Gov. Phil Murphy recently signed into law the Diane B. Allen Equal Pay Act(P.L. 2018 c. 9), amending the New Jersey Law Against Discrimination. While the act has been promoted as equalizing pay between men and women, it actually expands equal pay protections beyond gender and includes all members of protected classes who work and/or live in New Jersey.

According to the law, a protected class is defined to include race, creed, color, national origin, ancestry, age, marital status, civil union status, domestic partnership status, affectional or sexual orientation, genetic information, pregnancy or breastfeeding, sex, gender identity or expression, disability or atypical hereditary cellular or blood trait, service in the Armed Forces of the United States or the nationality of any individual, and individuals who have refused to submit to a genetic test or make the results of a genetic test available to an employer.

New Jersey’s anti-discrimination law, one of the most comprehensive in the nation, specifically prohibits discriminatory employment practices based on a person’s immutable characteristics.  Generally, the act prohibits employment decisions that are based on the above characteristics and encourages the reporting of discriminatory employment practices.  Specifically, the act defines an unlawful employment practice as one in which an employee’s compensation or the financial terms and conditions of their employment are based on a discriminatory compensation decision. The definition includes each occasion that wages, benefits or other compensation are paid based on the discriminatory decision.

The act lengthens the statute of limitations for claims based on pay equity to a period of up to six years. Previously the Law Against Discrimination had a statute of limitations of two years. However, there are some limited exceptions to the equal pay requirement. Most of these exceptions are found in seniority and/or merit-based pay systems. Nevertheless, there are some specific reasons an employer may be able to pay a different rate to individuals if they can demonstrate the following:

  1. The difference in pay is based on one or more legitimate factors such as training, education or experience, or the quantity or quality of work production;
  2. The differential factors are not based on and do not perpetuate distinctions based on sex or any other characteristic of a member of a protected class;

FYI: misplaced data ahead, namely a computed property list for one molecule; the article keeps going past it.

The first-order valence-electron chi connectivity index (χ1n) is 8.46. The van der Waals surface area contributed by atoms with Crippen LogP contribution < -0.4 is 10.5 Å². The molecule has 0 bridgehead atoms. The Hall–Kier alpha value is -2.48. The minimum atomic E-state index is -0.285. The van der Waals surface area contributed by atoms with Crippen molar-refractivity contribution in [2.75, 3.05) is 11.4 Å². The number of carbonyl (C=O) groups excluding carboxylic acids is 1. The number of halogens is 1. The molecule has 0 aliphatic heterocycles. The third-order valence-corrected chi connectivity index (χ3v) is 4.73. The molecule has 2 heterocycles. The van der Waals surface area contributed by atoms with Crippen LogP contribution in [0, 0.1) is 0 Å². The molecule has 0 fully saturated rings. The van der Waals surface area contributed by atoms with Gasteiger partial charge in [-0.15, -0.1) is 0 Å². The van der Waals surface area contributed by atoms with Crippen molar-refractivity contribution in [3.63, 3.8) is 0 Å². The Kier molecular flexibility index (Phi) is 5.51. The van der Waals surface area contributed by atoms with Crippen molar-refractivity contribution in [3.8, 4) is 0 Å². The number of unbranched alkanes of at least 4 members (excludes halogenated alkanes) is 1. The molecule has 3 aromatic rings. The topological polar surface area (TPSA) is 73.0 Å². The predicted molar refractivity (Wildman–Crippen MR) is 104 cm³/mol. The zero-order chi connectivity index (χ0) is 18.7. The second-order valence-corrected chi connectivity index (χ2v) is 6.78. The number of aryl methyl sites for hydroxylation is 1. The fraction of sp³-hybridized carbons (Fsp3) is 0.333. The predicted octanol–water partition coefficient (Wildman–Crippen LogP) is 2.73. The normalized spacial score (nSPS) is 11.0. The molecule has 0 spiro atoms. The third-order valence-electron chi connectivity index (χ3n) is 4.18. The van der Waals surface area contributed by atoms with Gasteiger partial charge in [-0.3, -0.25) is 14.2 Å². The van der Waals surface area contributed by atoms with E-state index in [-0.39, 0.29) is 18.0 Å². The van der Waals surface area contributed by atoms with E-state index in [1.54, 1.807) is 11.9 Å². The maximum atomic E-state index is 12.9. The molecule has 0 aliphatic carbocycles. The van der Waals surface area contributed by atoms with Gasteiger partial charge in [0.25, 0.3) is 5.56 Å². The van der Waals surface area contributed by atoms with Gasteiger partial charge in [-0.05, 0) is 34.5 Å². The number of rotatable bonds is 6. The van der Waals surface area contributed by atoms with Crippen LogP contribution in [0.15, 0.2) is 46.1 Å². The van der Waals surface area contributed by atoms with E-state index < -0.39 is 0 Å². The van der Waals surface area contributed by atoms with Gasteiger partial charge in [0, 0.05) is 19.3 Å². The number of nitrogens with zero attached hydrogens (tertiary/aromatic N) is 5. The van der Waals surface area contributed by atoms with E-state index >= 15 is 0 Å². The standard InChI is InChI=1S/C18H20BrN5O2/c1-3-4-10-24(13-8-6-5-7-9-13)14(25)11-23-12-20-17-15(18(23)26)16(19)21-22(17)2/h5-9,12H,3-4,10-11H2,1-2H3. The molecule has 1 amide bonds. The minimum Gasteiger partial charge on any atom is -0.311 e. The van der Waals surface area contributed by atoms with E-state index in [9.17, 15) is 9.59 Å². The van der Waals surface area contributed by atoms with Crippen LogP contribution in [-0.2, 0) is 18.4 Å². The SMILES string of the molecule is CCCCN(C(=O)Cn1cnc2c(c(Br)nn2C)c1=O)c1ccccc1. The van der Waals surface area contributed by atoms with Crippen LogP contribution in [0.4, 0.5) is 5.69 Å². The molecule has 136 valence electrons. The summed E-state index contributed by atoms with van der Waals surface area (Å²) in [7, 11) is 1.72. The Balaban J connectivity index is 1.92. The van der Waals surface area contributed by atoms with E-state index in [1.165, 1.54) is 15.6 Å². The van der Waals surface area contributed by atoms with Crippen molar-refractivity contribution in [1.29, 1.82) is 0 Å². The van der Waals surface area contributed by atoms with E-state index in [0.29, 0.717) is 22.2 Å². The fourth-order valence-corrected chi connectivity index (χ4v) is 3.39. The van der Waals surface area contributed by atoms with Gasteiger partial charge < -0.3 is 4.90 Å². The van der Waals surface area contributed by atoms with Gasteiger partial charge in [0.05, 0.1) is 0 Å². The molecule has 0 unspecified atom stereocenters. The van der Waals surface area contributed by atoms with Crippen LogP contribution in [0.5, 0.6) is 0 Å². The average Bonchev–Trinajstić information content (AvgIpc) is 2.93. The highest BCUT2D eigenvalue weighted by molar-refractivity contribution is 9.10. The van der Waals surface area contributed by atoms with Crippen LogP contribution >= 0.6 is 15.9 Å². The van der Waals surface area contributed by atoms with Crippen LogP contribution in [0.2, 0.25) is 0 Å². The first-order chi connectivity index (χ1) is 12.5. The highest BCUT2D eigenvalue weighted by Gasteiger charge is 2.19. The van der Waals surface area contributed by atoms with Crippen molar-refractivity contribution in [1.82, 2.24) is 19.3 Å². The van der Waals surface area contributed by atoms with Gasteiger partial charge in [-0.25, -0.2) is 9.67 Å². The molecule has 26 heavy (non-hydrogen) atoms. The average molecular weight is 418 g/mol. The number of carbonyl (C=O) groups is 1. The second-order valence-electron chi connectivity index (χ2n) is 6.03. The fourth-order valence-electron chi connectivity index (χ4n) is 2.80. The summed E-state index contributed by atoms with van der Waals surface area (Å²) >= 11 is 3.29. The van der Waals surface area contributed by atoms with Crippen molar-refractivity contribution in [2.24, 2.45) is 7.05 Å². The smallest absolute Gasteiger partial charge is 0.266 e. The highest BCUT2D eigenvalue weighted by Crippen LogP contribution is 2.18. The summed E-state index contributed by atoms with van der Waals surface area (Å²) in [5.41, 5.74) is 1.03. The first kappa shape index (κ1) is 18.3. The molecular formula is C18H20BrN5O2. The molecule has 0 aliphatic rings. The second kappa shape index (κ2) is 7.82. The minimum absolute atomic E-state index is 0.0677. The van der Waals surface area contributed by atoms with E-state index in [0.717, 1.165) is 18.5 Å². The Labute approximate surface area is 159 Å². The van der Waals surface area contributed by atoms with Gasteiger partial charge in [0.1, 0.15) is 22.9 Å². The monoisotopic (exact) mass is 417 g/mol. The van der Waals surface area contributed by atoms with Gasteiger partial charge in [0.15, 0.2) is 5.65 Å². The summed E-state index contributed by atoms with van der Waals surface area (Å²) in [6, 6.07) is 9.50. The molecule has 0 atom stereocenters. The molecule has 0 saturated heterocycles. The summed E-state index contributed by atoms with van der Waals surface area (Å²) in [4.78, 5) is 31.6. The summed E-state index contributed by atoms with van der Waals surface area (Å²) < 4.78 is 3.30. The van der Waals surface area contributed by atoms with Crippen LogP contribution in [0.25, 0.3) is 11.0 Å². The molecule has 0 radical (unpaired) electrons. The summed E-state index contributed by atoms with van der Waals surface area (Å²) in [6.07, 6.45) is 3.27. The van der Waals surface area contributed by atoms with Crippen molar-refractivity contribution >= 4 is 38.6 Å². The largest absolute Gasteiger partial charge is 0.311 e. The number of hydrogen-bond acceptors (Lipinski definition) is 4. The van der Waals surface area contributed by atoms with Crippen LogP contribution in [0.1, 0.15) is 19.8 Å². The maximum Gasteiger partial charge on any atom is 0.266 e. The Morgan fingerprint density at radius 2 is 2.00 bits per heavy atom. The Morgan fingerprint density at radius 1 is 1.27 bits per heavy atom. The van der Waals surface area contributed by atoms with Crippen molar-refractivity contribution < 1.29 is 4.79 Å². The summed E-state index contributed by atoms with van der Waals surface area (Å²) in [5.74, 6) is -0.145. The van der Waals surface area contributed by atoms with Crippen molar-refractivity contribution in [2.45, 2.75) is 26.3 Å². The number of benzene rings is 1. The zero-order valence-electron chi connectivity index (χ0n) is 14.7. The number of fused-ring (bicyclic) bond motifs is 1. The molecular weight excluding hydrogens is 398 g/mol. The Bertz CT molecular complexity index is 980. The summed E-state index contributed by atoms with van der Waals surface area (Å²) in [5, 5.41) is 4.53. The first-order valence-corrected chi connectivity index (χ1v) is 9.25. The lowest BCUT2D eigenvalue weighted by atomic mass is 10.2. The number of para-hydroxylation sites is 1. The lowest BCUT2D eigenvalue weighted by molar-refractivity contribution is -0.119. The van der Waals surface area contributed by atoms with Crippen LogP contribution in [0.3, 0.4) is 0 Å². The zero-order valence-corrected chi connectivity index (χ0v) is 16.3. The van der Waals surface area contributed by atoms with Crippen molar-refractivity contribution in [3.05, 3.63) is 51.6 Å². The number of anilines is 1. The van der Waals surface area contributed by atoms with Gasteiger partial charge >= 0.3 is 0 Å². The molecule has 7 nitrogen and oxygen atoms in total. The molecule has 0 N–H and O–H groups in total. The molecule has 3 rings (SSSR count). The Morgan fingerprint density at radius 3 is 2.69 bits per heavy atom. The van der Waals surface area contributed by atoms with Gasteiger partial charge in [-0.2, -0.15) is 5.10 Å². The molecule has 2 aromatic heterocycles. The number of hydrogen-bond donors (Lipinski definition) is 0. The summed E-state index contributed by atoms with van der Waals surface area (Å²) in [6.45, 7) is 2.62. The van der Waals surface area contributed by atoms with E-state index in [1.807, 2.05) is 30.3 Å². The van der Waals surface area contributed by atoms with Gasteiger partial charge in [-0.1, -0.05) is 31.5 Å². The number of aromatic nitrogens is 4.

3. That each of the factors is applied reasonably;
  4. That one or more of the factors account for the entire wage differential; and
  5. That the factors are job-related with respect to the position in question and based on a legitimate business necessity. However, the business necessity exception does not apply if it is demonstrated that there are alternative business practices that would serve the same business purpose without producing the wage differential.

In regard to damages, employers are facing a hefty fine if they are found liable for a violation of the act. A judge or jury can award treble damages for the violations if an employee can successfully prove that the employer retaliated against him or her for requesting, discussing, or disclosing compensation to any of the following:

  1. Another employee or former employee of the employer,
  2. A lawyer the employee is seeking legal advice from, or
  3. Any government agency.

Treble damages are available to an employee or prospective employee who is asked by the employer to sign a waiver regarding discussing or disclosing pay practices or rates. Other potential remedies that may be imposed against employers include hiring, reinstatement or upgrading of employees, with or without back pay; and extending full and equal accommodations, advantages, facilities, and privileges to all persons, as necessary to fully implement the act, and order a report of compliance.

This act goes into effect on July 1, 2018. Employers will need to make sure that their employee handbooks and hiring/compensation packages insure pay equity for employees who perform “substantially similar work”. For additional information, board members may contact the board attorney or the NJSBA Legal Department.